As we say good-bye to 2015, here is a brief rundown of some of the most important work done at NPSF during the year.
by Patricia McTiernan, MS
We get it. You’re busy. If you work in health care, if you are a family caregiver, if you are a patient dealing with a serious illness, you’ve had plenty of stuff on your to-do list this year.
For those who may have missed some of our most notable work, this post on the final day of the year provides a concise list and links for how you can catch up. After all, we’ve got a whole weekend before the first Monday of 2016—use it well.
In January, the NPSF Lucian Leape Institute released Shining a Light: Safer Health Care Through Transparency, which calls for sweeping action to increase transparency within and across organizations, between clinicians, and between clinicians and patients. Increased transparency, the report says, will yield broad benefits by promoting accountability; catalyzing improvements in quality and safety; promoting trust and ethical behavior; and facilitating patient choice. We followed this up with a complimentary webcast in February featuring members of the expert panel that produced the report.
In March, NPSF hosted a complimentary webcast, Patients and Families as Partners: United in Safety, with staff from Children’s Mercy Hospitals and Clinics. View the slides and listen to the audio here.
In April, in the weeks prior to the 2015 NPSF Patient Safety Congress, we announced the recipients of the NPSF DAISY Award for Extraordinary Nurses, the John Q. Sherman Award for Excellence in Patient Engagement, and the Stand Up for Patient Safety Management Award.
In June, we released RCA2: Root Cause Analyses and Actions to Prevent Harm. This report (called RCA squared, for short) includes a second A, denoting the importance of taking action to prevent harm from recurring. Download the report and get the webcast slides and audio here.
In August, NPSF announced the Journal of Patient Safety as an official journal of NPSF, allowing members of the American Society of Professionals in Patient Safety at NPSF and the Stand Up for Patient Safety program to subscribe to the journal at a reduced rate. Read details here.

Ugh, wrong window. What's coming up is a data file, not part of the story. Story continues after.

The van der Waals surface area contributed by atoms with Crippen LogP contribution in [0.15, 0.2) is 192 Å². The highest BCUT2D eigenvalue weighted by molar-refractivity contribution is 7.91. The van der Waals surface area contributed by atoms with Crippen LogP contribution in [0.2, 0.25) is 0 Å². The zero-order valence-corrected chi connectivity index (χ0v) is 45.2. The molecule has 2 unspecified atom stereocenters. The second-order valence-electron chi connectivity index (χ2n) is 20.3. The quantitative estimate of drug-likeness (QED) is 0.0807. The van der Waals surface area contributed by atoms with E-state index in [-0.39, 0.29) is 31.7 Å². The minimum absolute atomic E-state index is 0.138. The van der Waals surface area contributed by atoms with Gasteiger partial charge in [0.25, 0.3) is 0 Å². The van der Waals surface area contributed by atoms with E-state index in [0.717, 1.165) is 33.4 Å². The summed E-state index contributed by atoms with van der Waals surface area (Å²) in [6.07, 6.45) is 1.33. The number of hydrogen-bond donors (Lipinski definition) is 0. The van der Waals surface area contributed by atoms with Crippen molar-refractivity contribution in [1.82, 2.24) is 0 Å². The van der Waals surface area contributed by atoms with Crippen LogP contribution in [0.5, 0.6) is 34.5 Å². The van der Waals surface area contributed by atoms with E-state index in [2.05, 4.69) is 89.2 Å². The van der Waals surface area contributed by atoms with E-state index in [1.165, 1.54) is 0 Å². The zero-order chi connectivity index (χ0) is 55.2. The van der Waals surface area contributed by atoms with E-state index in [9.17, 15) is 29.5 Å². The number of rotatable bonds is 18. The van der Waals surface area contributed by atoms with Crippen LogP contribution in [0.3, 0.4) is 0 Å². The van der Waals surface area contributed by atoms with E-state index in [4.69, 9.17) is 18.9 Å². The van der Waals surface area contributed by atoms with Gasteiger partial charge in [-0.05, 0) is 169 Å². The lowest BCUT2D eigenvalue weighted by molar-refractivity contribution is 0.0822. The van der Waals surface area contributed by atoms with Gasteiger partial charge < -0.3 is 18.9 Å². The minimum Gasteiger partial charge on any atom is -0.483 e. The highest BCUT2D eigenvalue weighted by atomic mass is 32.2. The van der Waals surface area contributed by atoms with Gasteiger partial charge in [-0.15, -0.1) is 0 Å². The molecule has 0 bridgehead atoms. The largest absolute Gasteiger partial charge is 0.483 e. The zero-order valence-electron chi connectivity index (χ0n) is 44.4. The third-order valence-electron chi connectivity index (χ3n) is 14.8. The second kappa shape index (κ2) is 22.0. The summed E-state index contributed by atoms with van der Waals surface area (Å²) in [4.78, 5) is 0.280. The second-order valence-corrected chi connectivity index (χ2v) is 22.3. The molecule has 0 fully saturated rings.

In September, Modern Healthcare magazine recognized Tejal K. Gandhi, MD, MPH, CPPS, NPSF president and CEO, as one of the 100 most influential people in health care. Read more here.
Also in September, we hosted the 8th annual NPSF Lucian Leape Institute Forum & Keynote Dinner. If you missed it, read a recap on the P.S. Blog.
In October, we hosted a complimentary webcast based on a new educational module, Patient Blood Management through the Lens of Patient Safety, which was released in September. To listen to the webcast replay and view the slides, or for information about the educational module, click here.
Also in October, the number of health professionals holding the Certified Professional in Patient Safety credential passed 1,000. Read the news.
In November, NPSF re-issued a 2009 statement in support of mandatory flu vaccination for health care workers. Read our statement, or read the Health Affairs blog post on why this is a “must do.”
In December, NPSF released Free from Harm: Accelerating Patient Safety Improvement Fifteen Years after To Err Is Human. This report calls for the establishment of a total systems approach and a culture of safety, and calls for action by government, regulators, health professionals, and others to place higher priority on patient safety science and implementation. Download the report.
Of course, there were a lot of other activities this year, at NPSF and beyond, to help advance patient safety. One thing we know: There is still a lot of work to do. Stick around to take part in what we'll be doing in 2016.
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